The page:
UPDATE (10-5 10:52 a.m.): It's official: Friendly's has filed for bankruptcy. Consumerist reports that the company confirmed this morning that the Chapter 11 process has been set in motion. The chain has already closed 63 of its around 500 locations. Consumerist has the full list of Friendly's being closed in the early stages of the bankruptcy; the longer-term fate of the chain will assumedly be decided in bankruptcy court.
UPDATE (10-5-11 11:39 a.m.): The AP is also reporting that Friendly's has filed for Bankruptcy. Here's the AP report:
NEW YORK (AP) -- The parent of the Friendly's restaurant chain filed for Chapter 11 bankruptcy protection on Wednesday and said that it has already closed 63 of its stores. Each store employed about 20 people, so about 1,260 jobs were lost.
The 76-year-old company known for its ice cream and hamburgers is the latest restaurant chain to file for bankruptcy, as consumers continue to eat out less, a habit they picked up during the recession, and food costs remain high.
Other companies that have sought bankruptcy protection this year include Perkins & Marie Callender's; Real Mex, which operates El Torito Restaurant and Chevys Fresh Mex, and SSI Group Holding Corp., which operates Souper Salad and Grandy's restaurant.
Friendly's said the economic downturn coupled with higher costs and high rents drove it to file for bankruptcy protection.
"The strategic decision to pursue a financial restructuring will allow us to proactively and quickly improve our financial position," said CEO Harsha V. Agadi.
Friendly Ice Cream Corp., based in Wilbraham, Mass., says it has secured $70 million in financing and that its 424 remaining restaurants will stay open and pay employee salaries and benefits as it reorganizes under bankruptcy protection. Gift cards will continue to be honored. Friendly's now employs about 9,000 workers.
Its current owners, Sun Capital Partners, will be the lead, or "stalking horse" bidders, in an auction process.
The company filed for bankruptcy protection at the United States Bankruptcy Court for the District of Delaware.
Friendly's is on the verge of bankruptcy, according to a report from the Wall Street Journal. The ice cream and casual dining chain will apparently file for Chapter 11 protection as early as next week. The Journal reports that the over 500 Friendly's location will likely remain open during bankruptcy proceedings, with the help of a $75 million financing deal with Wells Fargo bank.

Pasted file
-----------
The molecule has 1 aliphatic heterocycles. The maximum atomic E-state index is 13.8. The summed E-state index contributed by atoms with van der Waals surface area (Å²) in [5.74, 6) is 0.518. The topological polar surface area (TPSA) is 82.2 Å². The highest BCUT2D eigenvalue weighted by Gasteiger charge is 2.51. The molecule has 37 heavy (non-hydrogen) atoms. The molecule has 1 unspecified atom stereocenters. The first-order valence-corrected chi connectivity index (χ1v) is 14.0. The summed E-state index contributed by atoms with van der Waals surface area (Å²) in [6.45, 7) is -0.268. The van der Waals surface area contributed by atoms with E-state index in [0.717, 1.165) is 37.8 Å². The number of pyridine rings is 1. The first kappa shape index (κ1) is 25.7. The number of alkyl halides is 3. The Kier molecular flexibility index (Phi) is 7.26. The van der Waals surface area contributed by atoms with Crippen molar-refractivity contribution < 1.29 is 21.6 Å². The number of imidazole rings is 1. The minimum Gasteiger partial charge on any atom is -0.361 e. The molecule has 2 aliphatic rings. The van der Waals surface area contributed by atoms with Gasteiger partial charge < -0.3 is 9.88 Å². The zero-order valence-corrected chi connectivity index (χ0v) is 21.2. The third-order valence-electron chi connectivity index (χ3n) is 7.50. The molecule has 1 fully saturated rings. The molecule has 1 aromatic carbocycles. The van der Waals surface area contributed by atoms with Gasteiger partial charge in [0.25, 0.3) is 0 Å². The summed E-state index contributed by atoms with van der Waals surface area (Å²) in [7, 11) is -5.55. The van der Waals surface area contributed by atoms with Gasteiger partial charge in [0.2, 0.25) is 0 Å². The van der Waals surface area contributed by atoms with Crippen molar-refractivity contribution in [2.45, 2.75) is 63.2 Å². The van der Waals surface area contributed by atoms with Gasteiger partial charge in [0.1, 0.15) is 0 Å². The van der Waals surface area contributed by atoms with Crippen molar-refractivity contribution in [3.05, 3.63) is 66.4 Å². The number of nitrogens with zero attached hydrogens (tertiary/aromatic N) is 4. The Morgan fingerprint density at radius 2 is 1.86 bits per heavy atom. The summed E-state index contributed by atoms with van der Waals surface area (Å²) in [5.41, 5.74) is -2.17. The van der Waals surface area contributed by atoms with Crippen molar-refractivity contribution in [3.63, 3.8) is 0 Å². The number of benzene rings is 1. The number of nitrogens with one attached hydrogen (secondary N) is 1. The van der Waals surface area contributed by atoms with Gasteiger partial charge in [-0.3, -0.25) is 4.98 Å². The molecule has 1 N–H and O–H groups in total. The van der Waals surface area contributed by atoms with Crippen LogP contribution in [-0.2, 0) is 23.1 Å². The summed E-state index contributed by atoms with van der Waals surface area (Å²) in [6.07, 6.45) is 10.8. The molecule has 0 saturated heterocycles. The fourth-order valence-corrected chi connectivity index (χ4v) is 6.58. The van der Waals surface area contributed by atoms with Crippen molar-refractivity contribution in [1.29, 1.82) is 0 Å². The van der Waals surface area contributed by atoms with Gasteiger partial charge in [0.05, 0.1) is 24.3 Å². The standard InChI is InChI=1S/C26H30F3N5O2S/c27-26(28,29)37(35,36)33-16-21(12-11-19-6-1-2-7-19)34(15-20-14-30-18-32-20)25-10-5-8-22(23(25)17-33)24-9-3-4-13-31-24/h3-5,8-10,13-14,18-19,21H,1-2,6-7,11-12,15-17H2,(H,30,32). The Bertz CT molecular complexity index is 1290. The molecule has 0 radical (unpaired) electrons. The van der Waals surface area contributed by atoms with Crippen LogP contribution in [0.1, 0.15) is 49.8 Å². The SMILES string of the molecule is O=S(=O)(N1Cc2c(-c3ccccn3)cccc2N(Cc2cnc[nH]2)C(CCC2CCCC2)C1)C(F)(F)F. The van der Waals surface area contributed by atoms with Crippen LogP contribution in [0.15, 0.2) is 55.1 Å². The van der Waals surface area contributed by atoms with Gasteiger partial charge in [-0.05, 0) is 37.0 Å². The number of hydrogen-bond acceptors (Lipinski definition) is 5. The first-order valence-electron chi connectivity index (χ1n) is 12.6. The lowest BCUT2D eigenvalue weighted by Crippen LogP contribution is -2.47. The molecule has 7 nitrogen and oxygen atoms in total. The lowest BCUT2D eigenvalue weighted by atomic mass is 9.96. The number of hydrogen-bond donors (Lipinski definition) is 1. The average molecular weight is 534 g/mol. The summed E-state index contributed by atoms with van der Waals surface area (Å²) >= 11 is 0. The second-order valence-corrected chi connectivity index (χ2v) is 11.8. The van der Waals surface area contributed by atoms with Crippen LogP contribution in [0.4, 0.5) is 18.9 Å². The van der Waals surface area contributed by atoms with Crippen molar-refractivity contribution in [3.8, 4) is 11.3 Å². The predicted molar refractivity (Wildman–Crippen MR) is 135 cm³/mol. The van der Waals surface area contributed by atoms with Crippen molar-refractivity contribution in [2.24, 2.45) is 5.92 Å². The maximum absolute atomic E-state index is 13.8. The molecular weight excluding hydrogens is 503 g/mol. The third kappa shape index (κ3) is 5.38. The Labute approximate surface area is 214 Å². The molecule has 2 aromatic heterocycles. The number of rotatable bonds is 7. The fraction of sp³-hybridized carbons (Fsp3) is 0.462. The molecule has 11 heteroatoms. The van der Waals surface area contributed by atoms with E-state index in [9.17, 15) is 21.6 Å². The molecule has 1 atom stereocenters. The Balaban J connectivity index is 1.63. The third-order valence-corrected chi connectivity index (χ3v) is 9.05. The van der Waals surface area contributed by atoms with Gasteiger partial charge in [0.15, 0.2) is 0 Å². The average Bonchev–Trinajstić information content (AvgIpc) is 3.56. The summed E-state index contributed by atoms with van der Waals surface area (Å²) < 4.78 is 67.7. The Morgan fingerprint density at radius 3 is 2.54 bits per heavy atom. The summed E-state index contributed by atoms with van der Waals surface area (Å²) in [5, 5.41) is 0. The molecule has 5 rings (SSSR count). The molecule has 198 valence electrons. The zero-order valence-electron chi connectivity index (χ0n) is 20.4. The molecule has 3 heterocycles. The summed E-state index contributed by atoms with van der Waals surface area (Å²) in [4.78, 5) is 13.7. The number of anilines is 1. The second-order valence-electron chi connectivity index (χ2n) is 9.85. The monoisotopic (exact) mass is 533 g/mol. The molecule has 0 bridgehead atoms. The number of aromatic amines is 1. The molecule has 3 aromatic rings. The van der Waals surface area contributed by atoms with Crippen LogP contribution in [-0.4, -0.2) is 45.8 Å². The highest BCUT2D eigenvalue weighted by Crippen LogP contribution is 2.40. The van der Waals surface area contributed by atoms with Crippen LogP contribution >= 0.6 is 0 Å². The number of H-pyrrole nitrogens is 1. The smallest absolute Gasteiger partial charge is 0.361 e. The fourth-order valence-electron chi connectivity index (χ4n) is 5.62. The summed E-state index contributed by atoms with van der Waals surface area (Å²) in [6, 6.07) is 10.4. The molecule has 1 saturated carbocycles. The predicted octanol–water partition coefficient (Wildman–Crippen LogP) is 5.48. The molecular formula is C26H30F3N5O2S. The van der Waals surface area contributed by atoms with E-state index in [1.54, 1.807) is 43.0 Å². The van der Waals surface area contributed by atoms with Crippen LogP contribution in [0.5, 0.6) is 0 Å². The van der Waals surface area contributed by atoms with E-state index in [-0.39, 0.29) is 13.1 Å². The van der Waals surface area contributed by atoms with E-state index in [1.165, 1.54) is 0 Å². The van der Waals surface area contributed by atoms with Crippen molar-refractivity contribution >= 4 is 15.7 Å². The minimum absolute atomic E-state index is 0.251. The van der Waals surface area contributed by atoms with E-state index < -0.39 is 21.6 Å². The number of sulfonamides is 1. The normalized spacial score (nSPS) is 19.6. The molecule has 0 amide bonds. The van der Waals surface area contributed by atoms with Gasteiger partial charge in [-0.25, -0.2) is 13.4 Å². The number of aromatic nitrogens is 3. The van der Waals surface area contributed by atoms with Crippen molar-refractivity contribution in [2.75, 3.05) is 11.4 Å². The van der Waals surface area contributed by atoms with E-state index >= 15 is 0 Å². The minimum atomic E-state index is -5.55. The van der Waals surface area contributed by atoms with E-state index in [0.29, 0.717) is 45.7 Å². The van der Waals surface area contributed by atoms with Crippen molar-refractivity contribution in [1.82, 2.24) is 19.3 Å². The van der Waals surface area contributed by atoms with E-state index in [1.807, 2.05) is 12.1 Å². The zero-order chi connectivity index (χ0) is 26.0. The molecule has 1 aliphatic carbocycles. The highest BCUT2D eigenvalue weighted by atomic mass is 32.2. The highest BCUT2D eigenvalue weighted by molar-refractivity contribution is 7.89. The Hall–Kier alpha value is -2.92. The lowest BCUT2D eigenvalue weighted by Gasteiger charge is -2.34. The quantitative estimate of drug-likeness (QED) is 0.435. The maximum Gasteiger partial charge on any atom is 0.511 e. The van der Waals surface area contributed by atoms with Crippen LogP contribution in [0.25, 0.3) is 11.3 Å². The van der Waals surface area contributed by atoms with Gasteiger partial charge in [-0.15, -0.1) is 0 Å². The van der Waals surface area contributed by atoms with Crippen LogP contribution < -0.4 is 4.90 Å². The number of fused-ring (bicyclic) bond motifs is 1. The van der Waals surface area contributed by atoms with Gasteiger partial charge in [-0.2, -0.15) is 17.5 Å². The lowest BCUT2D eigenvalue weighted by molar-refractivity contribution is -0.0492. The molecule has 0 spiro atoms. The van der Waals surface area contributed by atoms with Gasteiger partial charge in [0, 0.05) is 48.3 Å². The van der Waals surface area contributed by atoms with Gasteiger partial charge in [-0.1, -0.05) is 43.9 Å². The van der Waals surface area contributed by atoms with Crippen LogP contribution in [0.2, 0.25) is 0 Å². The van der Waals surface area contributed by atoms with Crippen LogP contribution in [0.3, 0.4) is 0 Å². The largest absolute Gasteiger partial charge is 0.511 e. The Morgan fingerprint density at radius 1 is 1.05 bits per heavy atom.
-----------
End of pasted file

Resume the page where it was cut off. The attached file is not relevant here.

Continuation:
Friendly's has been owned by private equity firm Sun Capital Partners since 2007. It was founded by brothers Prestley and Curtis Blake, pictured above, in 1935. In between the two owners, the chain was owned by several different partners, including, during the '70s and '80s, Hershey's.
In recent years, Friendly's has tried several schemes to drum up new revenue. In August of 2009, it opened the first of a planned chain of fast food restaurants called Friendly's Express, assumedly a bid to capture business from customers hurt by the recession. But Friendly's has been hampered by consistent complaints about service and food quality. A recent ranking of medium-sized restaurant chains by Consumer Reports placed Friendly's dead last, with a score of 68, matched only by Buffalo Wild Wings and Joe's Crab Shack.
Friendly's bankruptcy rumors come on heels of several other high-profile restaurant chain bankruptcy filings. Sbarro, Charlie Brown's Steakhouse and Fuddruckers have all filed papers in recent months. Like Quiznos, which has not officially filed for Chapter 11 protection despite persistant rumors, Friendly's was not eligible for inclusion on a recent list of restaurant chains likely to go bankrupt because its stock is not publicly traded.
A slideshow about the corporate history of Friendly's on the company website ends with the note, "With 75 years of creating great family experiences, Friendly's is the brand that brings our guests quality meals, ice cream the way it should be, and everlasting family memories for generations to come." Yesterday's Friendly's bankruptcy rumors make this conclusion seem almost laughably optimistic -- and increasingly unrealistic.
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